When choosing a continuous monitor and worksurface combination that will work together it is important to consider the following:
Does the worksurface have a separate scrim layer? (vs. a homogenous mat material)
Does the continuous monitor spec sheet note the resistance limit of the scrim layer required for the monitor/worksurface alarm system to pass?
See the excerpt below from the SCS 724 Continuous Monitor Technical Bulletin – https://www.descoindustries.com/PDF/724-Workstation-Monitor-User-Guide.pdf “Red Worksurface LED (M) This indicates that a high resistance condition (> 3.7 Megohms) exists across the conductive layer of theworksurface and/or the ground connections. Check the worksurface, ground cords and their connections for continuity. Note the audible alarm may also sound if enabled.”
What this means is if the resistance of the mat scrim layer is greater than 3.7 Megohms then the continuous monitor mat alarm would alarm for a high resistance condition even if the grounding hardware connections to the worksurface were intact. There are other SCS monitors available that will monitor a scrim layer with a resistance as high as 5 x 108.
In summary, it’s critical to know both the upper limit of the “pass” condition of the continuous monitor and the construction of the worksurface material (does it have a scrim layer and if so what is the resistance of the scrim layer?)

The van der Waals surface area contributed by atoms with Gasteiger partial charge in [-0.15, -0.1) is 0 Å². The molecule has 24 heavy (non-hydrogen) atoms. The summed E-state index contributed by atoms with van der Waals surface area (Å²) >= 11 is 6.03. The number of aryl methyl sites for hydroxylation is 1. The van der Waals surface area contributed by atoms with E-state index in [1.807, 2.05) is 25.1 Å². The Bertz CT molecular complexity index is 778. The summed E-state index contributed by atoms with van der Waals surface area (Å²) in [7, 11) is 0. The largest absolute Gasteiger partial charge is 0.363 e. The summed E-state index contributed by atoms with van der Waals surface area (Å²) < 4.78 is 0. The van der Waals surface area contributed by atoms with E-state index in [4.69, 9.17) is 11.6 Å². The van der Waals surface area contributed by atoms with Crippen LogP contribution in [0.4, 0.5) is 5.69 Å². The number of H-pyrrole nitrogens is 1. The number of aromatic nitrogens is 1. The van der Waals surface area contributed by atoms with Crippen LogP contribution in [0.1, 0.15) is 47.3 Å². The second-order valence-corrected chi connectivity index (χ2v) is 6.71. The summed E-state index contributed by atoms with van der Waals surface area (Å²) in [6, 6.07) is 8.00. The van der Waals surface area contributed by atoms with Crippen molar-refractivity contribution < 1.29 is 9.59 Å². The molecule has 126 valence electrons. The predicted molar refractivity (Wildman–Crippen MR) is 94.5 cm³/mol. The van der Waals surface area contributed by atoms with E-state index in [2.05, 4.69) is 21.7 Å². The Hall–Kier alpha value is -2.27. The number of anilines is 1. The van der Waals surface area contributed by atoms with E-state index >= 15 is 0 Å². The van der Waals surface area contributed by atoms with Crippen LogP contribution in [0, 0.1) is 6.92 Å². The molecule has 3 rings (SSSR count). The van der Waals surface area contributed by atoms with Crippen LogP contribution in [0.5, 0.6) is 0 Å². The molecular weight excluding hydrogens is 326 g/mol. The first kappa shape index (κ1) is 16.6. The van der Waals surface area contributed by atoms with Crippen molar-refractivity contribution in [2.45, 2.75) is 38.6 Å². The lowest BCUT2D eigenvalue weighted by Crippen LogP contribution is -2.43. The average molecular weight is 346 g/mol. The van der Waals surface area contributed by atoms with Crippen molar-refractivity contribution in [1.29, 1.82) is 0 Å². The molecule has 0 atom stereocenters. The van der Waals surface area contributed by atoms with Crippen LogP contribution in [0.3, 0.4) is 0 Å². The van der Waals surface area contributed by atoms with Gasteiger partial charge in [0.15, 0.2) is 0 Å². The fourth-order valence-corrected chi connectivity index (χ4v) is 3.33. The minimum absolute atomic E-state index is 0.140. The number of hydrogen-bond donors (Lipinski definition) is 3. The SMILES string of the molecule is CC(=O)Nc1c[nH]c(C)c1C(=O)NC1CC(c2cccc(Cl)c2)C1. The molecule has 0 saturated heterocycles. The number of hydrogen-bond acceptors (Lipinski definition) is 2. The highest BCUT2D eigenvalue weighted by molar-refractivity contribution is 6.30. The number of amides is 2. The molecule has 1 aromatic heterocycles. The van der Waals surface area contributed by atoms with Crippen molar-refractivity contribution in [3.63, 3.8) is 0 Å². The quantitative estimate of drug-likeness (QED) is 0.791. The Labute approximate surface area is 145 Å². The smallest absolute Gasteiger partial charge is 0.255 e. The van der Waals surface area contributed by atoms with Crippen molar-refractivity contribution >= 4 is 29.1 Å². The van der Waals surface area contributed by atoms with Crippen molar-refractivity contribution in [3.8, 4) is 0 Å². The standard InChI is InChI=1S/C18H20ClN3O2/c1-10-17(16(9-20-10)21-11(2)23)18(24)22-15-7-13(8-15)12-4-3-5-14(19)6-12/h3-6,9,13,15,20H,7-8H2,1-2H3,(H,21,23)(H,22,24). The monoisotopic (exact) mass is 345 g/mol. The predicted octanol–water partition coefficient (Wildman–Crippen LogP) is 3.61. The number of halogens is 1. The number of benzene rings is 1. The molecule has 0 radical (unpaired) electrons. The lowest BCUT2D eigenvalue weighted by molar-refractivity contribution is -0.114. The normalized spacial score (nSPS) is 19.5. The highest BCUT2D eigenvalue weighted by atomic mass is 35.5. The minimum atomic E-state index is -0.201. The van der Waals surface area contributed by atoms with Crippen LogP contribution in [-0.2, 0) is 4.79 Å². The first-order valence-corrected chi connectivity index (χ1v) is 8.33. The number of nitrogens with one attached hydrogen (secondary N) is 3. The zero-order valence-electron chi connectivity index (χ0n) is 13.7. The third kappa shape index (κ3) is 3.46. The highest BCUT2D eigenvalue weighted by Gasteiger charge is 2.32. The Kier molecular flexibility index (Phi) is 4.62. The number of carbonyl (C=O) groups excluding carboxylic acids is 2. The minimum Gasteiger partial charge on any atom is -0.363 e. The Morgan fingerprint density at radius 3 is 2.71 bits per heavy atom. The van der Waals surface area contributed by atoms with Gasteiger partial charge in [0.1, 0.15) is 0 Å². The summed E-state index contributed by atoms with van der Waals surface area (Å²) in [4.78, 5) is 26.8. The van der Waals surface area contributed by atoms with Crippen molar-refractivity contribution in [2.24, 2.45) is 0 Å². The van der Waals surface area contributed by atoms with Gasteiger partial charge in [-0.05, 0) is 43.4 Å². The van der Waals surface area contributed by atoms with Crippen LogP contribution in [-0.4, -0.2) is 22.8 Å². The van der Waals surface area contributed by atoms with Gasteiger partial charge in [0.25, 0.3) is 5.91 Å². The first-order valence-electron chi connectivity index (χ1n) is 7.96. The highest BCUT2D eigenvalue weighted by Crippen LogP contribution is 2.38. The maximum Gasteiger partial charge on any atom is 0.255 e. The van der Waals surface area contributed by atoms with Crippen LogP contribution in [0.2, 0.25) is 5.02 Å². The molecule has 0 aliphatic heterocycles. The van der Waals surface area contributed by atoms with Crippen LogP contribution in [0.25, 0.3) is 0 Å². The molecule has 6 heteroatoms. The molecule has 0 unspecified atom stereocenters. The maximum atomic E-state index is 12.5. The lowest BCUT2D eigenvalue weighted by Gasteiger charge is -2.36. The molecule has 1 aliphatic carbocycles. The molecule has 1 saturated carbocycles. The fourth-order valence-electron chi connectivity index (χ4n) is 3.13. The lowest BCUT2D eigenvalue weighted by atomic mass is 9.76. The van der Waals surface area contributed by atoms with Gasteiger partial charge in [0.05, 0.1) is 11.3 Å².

ESD Laminate requires extra attention when being considered for use with a continuous monitor for the following reasons:
Laminate material is rigid, which makes it more difficult for grounding hardware to make a good contact with the scrim layer.
Consider abrading the outer, decorative surface to expose the scrim layer for better contact. Consider a flat bottom drill for this process.
Most importantly, perform a test on the resistance between two points on the worksurface to determine if the resistance meets the requirements of the specified monitor (for the SCS 724 that requirement is less than 3.7 Megohms – 3.7 x 106 ). We recommend using an ohm meter with a test voltage similar, if not identical to the test voltage used by the continuous monitor. We recommend performing this test before the purchase/installation of any number of continuous monitor/worksurface combinations.